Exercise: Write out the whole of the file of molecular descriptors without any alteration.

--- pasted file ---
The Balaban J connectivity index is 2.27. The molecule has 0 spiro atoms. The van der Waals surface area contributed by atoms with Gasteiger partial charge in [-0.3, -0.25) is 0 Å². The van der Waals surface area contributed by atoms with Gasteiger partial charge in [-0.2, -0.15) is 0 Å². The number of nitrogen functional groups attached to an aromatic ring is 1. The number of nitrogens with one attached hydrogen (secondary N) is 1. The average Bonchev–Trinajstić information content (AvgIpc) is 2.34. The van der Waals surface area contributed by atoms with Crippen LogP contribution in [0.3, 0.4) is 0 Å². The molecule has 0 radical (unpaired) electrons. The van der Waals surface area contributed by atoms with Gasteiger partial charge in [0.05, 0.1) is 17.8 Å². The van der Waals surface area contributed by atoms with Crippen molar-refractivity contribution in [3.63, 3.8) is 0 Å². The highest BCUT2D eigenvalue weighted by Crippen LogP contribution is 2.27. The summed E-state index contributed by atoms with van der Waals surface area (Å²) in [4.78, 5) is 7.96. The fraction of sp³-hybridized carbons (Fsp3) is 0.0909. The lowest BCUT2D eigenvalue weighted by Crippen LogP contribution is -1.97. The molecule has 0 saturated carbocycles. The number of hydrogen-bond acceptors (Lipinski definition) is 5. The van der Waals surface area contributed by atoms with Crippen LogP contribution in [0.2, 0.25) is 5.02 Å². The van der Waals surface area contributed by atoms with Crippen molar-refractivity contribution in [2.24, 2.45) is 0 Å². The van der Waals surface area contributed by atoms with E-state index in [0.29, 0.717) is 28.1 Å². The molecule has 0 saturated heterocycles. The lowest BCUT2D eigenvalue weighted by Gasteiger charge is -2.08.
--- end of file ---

The Balaban J connectivity index is 2.27. The molecule has 0 spiro atoms. The van der Waals surface area contributed by atoms with Gasteiger partial charge in [-0.3, -0.25) is 0 Å². The van der Waals surface area contributed by atoms with Gasteiger partial charge in [-0.2, -0.15) is 0 Å². The number of nitrogen functional groups attached to an aromatic ring is 1. The number of nitrogens with one attached hydrogen (secondary N) is 1. The average Bonchev–Trinajstić information content (AvgIpc) is 2.34. The van der Waals surface area contributed by atoms with Crippen LogP contribution in [0.3, 0.4) is 0 Å². The molecule has 0 radical (unpaired) electrons. The van der Waals surface area contributed by atoms with Gasteiger partial charge in [0.05, 0.1) is 17.8 Å². The van der Waals surface area contributed by atoms with Crippen molar-refractivity contribution in [3.63, 3.8) is 0 Å². The highest BCUT2D eigenvalue weighted by Crippen LogP contribution is 2.27. The summed E-state index contributed by atoms with van der Waals surface area (Å²) in [4.78, 5) is 7.96. The fraction of sp³-hybridized carbons (Fsp3) is 0.0909. The lowest BCUT2D eigenvalue weighted by Crippen LogP contribution is -1.97. The molecule has 0 saturated carbocycles. The number of hydrogen-bond acceptors (Lipinski definition) is 5. The van der Waals surface area contributed by atoms with Crippen LogP contribution in [0.2, 0.25) is 5.02 Å². The van der Waals surface area contributed by atoms with Crippen molar-refractivity contribution in [2.24, 2.45) is 0 Å². The van der Waals surface area contributed by atoms with E-state index in [0.29, 0.717) is 28.1 Å². The molecule has 0 saturated heterocycles. The lowest BCUT2D eigenvalue weighted by Gasteiger charge is -2.08.